Sparkster, a crypto firm based in the Cayman Islands, and its CEO, Sajjad Daya, on Monday agreed to pay more than $35 million in a settlement with the U.S. Securities and Exchange Commission (SEC) over an “unregistered initial coin offering (ICO)” in 2018.
The SEC issued a cease-and-desist order Monday against the two, alleging that they raised approximately $30 million from 4,000 investors between April and July 2018 by offering them unregistered crypto asset securities called “SPRK tokens.”
According to the SEC, Sparkster told investors the funds collected would go towards helping the crypto firm develop its “no-code” software platform for children and promised that their tokens would increase in value.
Sparkster and Daya were found guilty of defrauding innocent investors and violating federal securities laws without registering their crypto-asset offering.
Without admitting or denying the agency’s findings, Sparkster and its CEO agreed to pay a collective $35 million into a fund distributed to investors harmed by the SPRK ICO.
“The resolution with Sparkster and Daya allows the SEC to return a significant amount of money to investors and requires additional measures to protect investors, including the disabling of tokens to prevent their future sale,” said Carolyn M. Welshhans, associate director of the SEC’s Division of Enforcement.
Sparkster will pay $30 million in disgorgement, $4.6 million in prejudgement interest, and a $500,000 civil penalty. The company also agreed to destroy its remaining tokens, remove its tokens from any trading platforms, and publish the SEC’s order on its website and social media channels.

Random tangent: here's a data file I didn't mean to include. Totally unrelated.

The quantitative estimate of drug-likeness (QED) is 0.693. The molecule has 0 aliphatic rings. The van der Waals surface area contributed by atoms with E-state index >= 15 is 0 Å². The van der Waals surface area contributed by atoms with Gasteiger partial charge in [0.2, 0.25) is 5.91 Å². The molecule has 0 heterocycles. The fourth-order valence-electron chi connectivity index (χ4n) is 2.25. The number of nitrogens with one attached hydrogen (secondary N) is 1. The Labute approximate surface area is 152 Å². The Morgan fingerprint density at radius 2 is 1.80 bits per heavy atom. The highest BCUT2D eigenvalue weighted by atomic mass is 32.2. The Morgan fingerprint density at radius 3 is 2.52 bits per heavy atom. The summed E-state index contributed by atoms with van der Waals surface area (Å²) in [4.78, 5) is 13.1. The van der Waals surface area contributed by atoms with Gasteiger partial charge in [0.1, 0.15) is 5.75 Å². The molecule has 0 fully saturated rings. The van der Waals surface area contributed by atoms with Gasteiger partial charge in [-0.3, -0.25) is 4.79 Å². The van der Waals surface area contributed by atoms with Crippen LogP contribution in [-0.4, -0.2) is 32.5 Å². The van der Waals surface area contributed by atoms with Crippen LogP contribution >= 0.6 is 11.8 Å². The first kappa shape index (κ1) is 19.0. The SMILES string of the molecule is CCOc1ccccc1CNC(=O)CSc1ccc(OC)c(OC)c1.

Daya will pay a $250,000 civil penalty and also agreed not to participate in offerings of crypto asset securities for five years.
In relation to this case, the SEC also charged crypto investor and YouTuber Ian Balina over his involvement in promoting the above-mentioned SPRK ICO. Blockchain.News reported the matter today.
As per SEC, Balina did not disclose to investors that he had been paid to market the ICO. Balina also allegedly violated federal securities laws by conducting an unregistered sale of SPRK tokens he bought before the ICO.
Balina promoted SPRK on social media channels without disclosing that he would get a 30% bonus on the $5 million in tokens he bought, the watchdog stated.
SEC’s settlement with Sparkster is the latest indication the regulator is determined to clear its backlog of cases stemming from the ICO boom of 2017 and 2018.
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